The dramatic arrest of Nairobi Governor Mike Sonko might be taken as strong evidence that President Uhuru Kenyatta’s war against corruption will spare no one irrespective of status, wealth, power or political clout and connections.
Indeed, the President, in June last year, publicly declared that his brother, younger brother Muhoho, should be arrested and charged if there was any truth to reports that he was involved in the business of importing contraband sugar.
However, there have never been any indications that the two men directly responsible for driving the war on corruption — Director of Public Prosecutions Noordin Haji and Director of Criminal Investigations George Kinoti — escalated the matter, raised in Parliament by an ally of Deputy President William Ruto, into an active investigation.
There are no reports of the younger Kenyatta — one of the most powerful men in the President’s retinue, who is referred to as “First Brother” in the corridors of State House — being hauled in for questioning.
That there was, apparently, no follow-up on the Muhoho sugar import allegations should not be used as an excuse to spare others mentioned in corruption.
No one in Kenya is above the law — not even President Kenyatta or Dr Ruto or their families, friends and political allies.
The flamboyant Nairobi governor with a penchant for oversized gold adornments and bizarre theatrics should not be spared just for who he is.
There are distractions that always follow such dramatic arrests. One can expect that Mr Sonko will be mobilising his supporters and hirelings to make the usual noises and, maybe, pull off those childish stunts he is associated with.
The political factions that have always fought the war on corruption will also raise the decibel count with their perennial complaints about alleged victimisation and demands for gentler treatment for those of their class and status caught in the net.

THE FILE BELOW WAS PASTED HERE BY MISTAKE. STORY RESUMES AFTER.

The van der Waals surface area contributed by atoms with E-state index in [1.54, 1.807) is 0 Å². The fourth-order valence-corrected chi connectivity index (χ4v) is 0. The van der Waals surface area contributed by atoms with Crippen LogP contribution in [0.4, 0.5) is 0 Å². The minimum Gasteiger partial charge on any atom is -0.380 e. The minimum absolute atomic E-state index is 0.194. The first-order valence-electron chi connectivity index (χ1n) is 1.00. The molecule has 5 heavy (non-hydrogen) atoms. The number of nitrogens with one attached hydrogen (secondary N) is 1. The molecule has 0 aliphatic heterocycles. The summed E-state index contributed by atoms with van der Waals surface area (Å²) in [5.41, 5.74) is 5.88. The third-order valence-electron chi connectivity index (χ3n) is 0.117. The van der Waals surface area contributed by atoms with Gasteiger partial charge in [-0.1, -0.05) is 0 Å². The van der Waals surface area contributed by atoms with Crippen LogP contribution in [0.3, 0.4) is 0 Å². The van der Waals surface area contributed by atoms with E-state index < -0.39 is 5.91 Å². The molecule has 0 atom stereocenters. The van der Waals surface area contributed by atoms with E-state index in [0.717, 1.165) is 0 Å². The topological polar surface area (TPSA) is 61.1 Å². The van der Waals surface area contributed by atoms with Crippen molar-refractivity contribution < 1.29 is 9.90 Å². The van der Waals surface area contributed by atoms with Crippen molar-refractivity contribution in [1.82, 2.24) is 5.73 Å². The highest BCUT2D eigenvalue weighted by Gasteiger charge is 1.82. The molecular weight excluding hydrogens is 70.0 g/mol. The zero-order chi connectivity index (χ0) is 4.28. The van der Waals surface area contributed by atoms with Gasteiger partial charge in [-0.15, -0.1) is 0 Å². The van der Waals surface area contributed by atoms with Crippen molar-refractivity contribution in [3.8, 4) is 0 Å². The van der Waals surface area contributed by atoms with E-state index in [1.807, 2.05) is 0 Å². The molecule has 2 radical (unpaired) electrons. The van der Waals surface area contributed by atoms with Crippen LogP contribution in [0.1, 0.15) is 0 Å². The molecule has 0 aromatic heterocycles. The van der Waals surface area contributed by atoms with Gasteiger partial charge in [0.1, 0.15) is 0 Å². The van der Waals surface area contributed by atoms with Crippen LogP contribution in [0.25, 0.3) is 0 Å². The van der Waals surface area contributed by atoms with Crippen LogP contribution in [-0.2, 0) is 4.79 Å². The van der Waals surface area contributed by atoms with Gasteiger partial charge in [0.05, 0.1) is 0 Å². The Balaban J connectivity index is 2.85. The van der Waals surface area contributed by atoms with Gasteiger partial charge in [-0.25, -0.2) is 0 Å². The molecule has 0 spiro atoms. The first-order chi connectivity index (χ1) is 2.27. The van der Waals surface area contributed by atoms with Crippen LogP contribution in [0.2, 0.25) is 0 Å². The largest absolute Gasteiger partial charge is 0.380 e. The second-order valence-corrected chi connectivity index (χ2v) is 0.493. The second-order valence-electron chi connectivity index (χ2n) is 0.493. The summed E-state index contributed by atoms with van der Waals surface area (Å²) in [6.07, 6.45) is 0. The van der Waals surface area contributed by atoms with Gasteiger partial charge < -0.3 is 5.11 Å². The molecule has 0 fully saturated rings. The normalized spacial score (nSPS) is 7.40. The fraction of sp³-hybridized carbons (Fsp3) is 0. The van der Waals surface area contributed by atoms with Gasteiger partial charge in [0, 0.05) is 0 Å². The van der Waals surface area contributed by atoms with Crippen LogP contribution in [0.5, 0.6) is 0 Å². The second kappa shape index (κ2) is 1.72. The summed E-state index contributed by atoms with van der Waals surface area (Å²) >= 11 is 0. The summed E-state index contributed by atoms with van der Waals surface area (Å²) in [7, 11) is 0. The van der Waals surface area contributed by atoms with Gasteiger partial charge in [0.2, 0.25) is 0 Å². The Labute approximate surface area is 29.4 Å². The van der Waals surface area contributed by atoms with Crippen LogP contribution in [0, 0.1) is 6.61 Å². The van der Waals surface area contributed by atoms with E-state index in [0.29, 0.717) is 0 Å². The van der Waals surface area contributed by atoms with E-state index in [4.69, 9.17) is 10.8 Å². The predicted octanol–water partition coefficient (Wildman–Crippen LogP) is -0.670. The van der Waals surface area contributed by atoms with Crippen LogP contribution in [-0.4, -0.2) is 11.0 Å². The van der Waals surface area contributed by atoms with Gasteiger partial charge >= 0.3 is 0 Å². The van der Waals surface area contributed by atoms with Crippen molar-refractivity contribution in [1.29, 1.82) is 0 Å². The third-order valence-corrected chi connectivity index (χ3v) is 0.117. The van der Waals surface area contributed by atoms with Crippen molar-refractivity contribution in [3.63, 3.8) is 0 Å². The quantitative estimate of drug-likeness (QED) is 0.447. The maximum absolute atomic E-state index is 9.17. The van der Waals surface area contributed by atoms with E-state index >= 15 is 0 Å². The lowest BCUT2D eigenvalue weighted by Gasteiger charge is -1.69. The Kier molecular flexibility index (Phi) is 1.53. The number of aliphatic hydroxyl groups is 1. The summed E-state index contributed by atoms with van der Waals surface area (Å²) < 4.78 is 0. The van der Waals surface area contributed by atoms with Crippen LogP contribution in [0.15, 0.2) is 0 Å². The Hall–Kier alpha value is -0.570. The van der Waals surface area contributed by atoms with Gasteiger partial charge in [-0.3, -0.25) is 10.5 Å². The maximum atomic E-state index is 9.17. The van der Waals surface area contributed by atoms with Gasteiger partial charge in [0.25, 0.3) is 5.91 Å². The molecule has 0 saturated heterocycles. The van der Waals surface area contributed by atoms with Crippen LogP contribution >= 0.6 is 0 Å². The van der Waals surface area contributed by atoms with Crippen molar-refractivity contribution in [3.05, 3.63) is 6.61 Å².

They must be roundly ignored. The important thing is that Kenya is a country of laws. Mr Sonko will have his day in court and, if innocent, should persuade the judges to set him free.
Much, however, will depend on the quality of investigations and the evidence presented.
Too often, we have seen cases suffer embarrassing collapse due to inept investigators who gathered little in the way of evidence that can stand in court, and similarly unprepared prosecuting counsel who present little to justify the charges.
Dramatic arrests of high-profile personalities make for great theatre but, ultimately, the war on corruption will be won on the guilty verdicts and jail terms.
Until we start seeing wealthy and powerful personalities going to jail, the anti-graft effort will remain little more than hot air.
So far, it has been waged mostly in the media, with planted stories that give titillating details of what investigators unearthed and promise ‘rock-solid’ evidence, only for what is eventually presented in court to fall far short of expectations.
Mr Sonko, who loves boasting of his closeness to the President, will, therefore, be a test case of sorts.
On trial will be not only the outrageously gaudy governor but also Mr Kinoti and Mr Haji, who must this time present the court with solid evidence beyond publicity stunts and media leaks.
Meanwhile, it will be important for all to take it as just another criminal prosecution.
The political noises from those who fear that the war on corruption will ultimately land them in jail will be deafening.
Those who will want to politicise the case for their selfish and short-sighted reasons must be ignored.
Kenyans, by now, must recognise that graft presents a clear and present danger to survival of the nation.
It devastates the economy, diverts the national wealth from roads, hospitals, schools and other development activities into the pockets of a few.
Ultimately, it is responsible for the poverty and unemployment that afflicts the nation.
That situation is what can fuel anger, helplessness and, eventually, crime, unrest, social disorder, insecurity, breakdown of law and order and political instability.